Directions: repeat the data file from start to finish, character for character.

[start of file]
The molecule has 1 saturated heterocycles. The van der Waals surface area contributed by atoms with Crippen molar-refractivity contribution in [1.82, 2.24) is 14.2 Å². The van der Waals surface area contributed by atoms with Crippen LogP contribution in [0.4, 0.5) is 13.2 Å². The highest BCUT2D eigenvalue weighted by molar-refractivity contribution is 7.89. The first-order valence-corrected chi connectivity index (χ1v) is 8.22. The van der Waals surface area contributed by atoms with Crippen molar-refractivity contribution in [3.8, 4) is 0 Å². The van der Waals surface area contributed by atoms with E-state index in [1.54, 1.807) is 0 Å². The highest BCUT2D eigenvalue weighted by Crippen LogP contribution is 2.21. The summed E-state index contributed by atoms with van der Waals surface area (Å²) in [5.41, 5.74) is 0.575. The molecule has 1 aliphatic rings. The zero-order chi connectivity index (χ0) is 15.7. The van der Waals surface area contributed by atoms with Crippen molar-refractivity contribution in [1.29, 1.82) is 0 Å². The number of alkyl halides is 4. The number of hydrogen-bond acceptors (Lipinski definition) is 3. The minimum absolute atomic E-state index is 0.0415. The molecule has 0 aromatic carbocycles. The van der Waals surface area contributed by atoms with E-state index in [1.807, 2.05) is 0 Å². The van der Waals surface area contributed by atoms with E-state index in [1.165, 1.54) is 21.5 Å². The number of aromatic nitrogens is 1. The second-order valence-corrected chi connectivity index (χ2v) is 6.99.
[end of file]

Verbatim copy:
The molecule has 1 saturated heterocycles. The van der Waals surface area contributed by atoms with Crippen molar-refractivity contribution in [1.82, 2.24) is 14.2 Å². The van der Waals surface area contributed by atoms with Crippen LogP contribution in [0.4, 0.5) is 13.2 Å². The highest BCUT2D eigenvalue weighted by molar-refractivity contribution is 7.89. The first-order valence-corrected chi connectivity index (χ1v) is 8.22. The van der Waals surface area contributed by atoms with Crippen molar-refractivity contribution in [3.8, 4) is 0 Å². The van der Waals surface area contributed by atoms with E-state index in [1.54, 1.807) is 0 Å². The highest BCUT2D eigenvalue weighted by Crippen LogP contribution is 2.21. The summed E-state index contributed by atoms with van der Waals surface area (Å²) in [5.41, 5.74) is 0.575. The molecule has 1 aliphatic rings. The zero-order chi connectivity index (χ0) is 15.7. The van der Waals surface area contributed by atoms with Crippen molar-refractivity contribution in [1.29, 1.82) is 0 Å². The number of alkyl halides is 4. The number of hydrogen-bond acceptors (Lipinski definition) is 3. The minimum absolute atomic E-state index is 0.0415. The molecule has 0 aromatic carbocycles. The van der Waals surface area contributed by atoms with E-state index in [1.807, 2.05) is 0 Å². The van der Waals surface area contributed by atoms with E-state index in [1.165, 1.54) is 21.5 Å². The number of aromatic nitrogens is 1. The second-order valence-corrected chi connectivity index (χ2v) is 6.99.